Welcome to the day of the first Spring Training game of the season. It will be Matt Williams’ first day managing the Nats, but it will give us absolutely no hints as to his managerial style. This is early Spring Training and it will be fun because we’ll get to see a bunch of minor league players and mass eight man switches, but when it comes to meaning these games have none. There are position battles to be won, but don’t kid yourself into think Spring Training stats will be the deciding factor. How the player has worked in practice and their overall career record will have more to do with who is chosen as well as how they fit in with Mike Rizzo’s and Matt Williams’ plan for the roster. These games are just fun teasers for the meaningful games that are still a month away.
Spring Training games have a flow to them. A rhythm that is out of step with regular season baseball. It isn’t regular season baseball. It is barely the same sport. A pitcher will start the game, get his work in, and make way for another pitcher to get his work it. Performance is meaningless. It is about building arm strength and working on stuff. For this reason how Matt Williams is going to use the bullpen will remain a mystery until the regular season begins and if things go right with Strasburg, Gonzalez, Zimmermann, and Fister, Matt Williams is going to have a very easy job using the Nats bullpen. The first seven innings of most game for him could be spent in a hammock and the Nats would be just fine if those starting pitchers do what is expected of them.
Think back to 2012. The pitcher that was first sent away to the minors, then was called up and pitched one of the most important games of the season. That pitcher was John Lannan and while the Nationals can’t have him back they can have someone very close to him. John Lannan is a career 4.12 ERA pitcher with a 4.7 K/9 and a 3.4 BB/9. Joe Saunders is a career 4.30 ERA pitcher with a 5.1 K/9 and a 2.8 BB/9. Very close to being the same guy and while John Lannan has already been signed to a minor league deal with the Mets, Joe Saunders remains a free agent. This is a little puzzling as pitchers less talented than him have signed and some have even been signed the major league deals.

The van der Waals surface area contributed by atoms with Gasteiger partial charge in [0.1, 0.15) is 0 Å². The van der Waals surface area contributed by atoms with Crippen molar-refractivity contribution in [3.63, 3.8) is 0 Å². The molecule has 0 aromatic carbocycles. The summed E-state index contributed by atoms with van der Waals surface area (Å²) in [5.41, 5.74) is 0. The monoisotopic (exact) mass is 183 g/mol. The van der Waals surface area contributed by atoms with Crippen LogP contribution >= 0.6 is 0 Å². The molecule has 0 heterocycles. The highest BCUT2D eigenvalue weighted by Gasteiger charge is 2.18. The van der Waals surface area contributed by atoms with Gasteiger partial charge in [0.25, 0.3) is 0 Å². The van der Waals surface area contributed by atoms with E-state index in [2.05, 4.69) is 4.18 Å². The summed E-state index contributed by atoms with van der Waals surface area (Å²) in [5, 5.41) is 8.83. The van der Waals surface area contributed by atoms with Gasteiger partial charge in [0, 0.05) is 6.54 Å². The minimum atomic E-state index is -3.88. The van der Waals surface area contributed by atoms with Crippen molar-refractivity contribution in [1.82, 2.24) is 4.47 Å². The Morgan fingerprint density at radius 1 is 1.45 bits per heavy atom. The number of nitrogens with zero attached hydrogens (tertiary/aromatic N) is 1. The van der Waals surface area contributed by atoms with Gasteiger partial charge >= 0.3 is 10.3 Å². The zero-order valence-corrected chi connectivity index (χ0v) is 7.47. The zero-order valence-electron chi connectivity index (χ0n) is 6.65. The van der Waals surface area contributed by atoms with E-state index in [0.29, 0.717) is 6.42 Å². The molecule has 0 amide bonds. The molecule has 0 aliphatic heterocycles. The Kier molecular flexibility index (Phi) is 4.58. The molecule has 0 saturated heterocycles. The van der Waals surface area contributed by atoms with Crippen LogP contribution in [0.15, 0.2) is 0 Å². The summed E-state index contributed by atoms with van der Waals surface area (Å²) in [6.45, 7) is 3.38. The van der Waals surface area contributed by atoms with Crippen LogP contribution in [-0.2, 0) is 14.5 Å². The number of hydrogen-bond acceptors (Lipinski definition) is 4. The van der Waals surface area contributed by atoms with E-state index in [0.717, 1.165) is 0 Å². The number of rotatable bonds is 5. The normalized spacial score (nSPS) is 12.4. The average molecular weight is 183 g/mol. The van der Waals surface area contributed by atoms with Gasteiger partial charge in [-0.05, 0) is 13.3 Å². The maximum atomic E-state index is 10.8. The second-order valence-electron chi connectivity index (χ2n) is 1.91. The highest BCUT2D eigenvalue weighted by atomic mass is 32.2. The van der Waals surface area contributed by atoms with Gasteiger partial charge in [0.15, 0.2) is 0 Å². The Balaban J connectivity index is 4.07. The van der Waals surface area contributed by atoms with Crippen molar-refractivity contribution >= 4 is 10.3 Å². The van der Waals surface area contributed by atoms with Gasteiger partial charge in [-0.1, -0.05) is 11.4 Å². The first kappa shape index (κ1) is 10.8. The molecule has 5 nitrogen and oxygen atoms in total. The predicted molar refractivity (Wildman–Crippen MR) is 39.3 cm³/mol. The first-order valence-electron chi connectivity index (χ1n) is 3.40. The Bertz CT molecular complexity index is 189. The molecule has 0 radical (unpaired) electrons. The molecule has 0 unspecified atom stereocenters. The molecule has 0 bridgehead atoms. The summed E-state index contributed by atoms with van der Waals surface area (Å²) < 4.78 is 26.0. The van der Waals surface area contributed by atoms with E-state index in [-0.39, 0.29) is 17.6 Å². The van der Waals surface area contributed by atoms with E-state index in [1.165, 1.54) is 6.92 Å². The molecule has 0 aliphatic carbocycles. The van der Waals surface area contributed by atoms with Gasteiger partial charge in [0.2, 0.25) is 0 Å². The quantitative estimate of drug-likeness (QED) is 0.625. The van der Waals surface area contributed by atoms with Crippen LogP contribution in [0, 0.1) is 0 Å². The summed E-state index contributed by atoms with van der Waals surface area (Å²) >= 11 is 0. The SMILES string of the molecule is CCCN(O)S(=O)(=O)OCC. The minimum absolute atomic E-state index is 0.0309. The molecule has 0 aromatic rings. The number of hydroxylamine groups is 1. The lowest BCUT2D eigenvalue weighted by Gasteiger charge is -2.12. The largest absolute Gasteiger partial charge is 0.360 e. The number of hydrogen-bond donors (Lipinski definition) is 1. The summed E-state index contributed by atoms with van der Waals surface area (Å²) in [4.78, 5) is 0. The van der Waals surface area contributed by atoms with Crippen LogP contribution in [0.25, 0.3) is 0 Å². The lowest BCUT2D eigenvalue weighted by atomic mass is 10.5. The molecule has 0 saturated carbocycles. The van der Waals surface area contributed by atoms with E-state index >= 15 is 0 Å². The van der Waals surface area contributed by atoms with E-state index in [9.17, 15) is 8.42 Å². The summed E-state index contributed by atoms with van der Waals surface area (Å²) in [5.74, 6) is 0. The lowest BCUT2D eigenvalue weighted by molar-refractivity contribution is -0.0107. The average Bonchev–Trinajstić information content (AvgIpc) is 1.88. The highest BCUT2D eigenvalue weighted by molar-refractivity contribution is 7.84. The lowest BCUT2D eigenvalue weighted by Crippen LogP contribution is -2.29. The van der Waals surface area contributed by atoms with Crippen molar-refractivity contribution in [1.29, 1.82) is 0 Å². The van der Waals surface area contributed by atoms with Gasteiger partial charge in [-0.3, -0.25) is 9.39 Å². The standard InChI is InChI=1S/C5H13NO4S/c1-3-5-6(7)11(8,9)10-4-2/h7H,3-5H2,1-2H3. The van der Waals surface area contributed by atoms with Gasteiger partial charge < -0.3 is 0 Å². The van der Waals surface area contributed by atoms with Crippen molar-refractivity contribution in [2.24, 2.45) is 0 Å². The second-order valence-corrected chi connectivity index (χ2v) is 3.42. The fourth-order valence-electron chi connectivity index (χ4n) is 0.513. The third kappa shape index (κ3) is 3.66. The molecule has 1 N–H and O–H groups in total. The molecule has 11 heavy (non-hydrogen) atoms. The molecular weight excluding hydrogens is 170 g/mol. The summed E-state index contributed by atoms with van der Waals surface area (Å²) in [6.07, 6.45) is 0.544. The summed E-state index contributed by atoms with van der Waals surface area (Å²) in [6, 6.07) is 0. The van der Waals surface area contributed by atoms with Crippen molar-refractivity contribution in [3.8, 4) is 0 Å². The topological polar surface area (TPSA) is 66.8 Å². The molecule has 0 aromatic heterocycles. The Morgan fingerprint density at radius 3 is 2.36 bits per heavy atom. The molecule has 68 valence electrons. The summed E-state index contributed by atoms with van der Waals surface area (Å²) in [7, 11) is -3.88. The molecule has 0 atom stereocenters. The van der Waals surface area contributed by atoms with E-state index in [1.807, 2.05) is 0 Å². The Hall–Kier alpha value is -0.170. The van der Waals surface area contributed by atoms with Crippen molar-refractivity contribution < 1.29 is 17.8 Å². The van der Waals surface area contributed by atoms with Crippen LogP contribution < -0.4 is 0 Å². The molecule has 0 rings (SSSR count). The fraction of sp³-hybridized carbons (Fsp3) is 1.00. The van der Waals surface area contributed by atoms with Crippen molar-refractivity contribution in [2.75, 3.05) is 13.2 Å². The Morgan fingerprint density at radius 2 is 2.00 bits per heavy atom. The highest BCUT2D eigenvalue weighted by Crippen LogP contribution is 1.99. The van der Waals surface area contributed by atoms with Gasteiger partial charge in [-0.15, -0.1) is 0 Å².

Joe Saunders would be a good place holder for a bad team waiting for prospects to develop much like Livan Hernandez was in 2010 and 2011. Luckily for the Nationals teams like the Astros, Cubs, Marlins, or Twins have realized this. Saunders is good enough to deserve a major league deal worth around $1 or $2 million, but a team like the Nationals can’t offer him that while the lesser teams in the league have been unwilling. It is an interesting position Saunders finds himself in. He and his agent have a right to ask for a major league deal, but if one doesn’t exist as of February 27th then they are going to have to settle for a minor league deal, and that is where he makes sense for the Nationals.
In 2005 the Atlanta Braves won their 14th straight division title as the newly minted Washington Nationals stumbled down the stretch to finish 81-81 and in last place in the division. The following season the Atlanta Braves finished third in the division with a record of 79-83 while the Washington Nationals once again finished in last at 71-91. Both the Braves and Nationals were 70 win teams in 2006 and eight seasons later heading into 2014 they are expected to contend for the division title. How the Nationals got to this point is a common story. They stripped themselves of all assets, refused to dole out money to free agency, and hit it big on a couple first round picks. The Braves took a very different path, but ended up in virtually the same place.
The Braves’ path back to contending for a division title had Atlanta fans dealing with a lot of mediocrity, but in the end it worked. The 2006 Braves were a team of veterans led by John Smoltz, Chipper Jones, Andruw Jones, and Marcus Giles. There were young players like Jeff Francoeur, Adam LaRoche, and Ryan Langerhans and while 2006 was a decent year for Langerhans and a career year for LaRoche the Braves pitching just wasn’t enough. Tim Hudson struggled in his second season in Atlanta while Chuck James, John Thomson, and Horacio Ramirez simply weren’t able to give the Braves the production or innings a winning team needs out of its middle to back of the rotation. 2006 ended as a lost year for the Atlanta Braves, but remember the Braves were starting from a different place than the Nationals. While the Nationals were a team devoid of talent the Braves were an aging team coming off one of the most impressive runs in baseball history. They couldn’t shed all assets and go for a full rebuild. They had to rebuild on the fly.